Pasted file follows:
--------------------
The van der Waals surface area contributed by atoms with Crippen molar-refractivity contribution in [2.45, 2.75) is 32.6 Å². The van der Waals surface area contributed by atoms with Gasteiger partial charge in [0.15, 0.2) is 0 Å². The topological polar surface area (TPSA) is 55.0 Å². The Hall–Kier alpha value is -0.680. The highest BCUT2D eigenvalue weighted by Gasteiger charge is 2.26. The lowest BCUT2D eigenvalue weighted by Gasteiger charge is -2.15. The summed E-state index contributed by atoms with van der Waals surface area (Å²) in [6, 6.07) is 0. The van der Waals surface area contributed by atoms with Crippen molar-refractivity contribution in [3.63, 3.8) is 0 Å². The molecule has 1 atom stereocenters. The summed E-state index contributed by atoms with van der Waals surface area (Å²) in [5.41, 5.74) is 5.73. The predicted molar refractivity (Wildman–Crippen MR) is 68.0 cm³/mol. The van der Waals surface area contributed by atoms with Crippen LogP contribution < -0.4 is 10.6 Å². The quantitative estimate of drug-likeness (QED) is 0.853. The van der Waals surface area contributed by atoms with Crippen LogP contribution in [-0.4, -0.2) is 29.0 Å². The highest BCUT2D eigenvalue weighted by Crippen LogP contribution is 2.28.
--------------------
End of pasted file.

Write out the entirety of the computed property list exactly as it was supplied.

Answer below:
The van der Waals surface area contributed by atoms with Crippen molar-refractivity contribution in [2.45, 2.75) is 32.6 Å². The van der Waals surface area contributed by atoms with Gasteiger partial charge in [0.15, 0.2) is 0 Å². The topological polar surface area (TPSA) is 55.0 Å². The Hall–Kier alpha value is -0.680. The highest BCUT2D eigenvalue weighted by Gasteiger charge is 2.26. The lowest BCUT2D eigenvalue weighted by Gasteiger charge is -2.15. The summed E-state index contributed by atoms with van der Waals surface area (Å²) in [6, 6.07) is 0. The van der Waals surface area contributed by atoms with Crippen molar-refractivity contribution in [3.63, 3.8) is 0 Å². The molecule has 1 atom stereocenters. The summed E-state index contributed by atoms with van der Waals surface area (Å²) in [5.41, 5.74) is 5.73. The predicted molar refractivity (Wildman–Crippen MR) is 68.0 cm³/mol. The van der Waals surface area contributed by atoms with Crippen LogP contribution < -0.4 is 10.6 Å². The quantitative estimate of drug-likeness (QED) is 0.853. The van der Waals surface area contributed by atoms with Crippen LogP contribution in [-0.4, -0.2) is 29.0 Å². The highest BCUT2D eigenvalue weighted by Crippen LogP contribution is 2.28.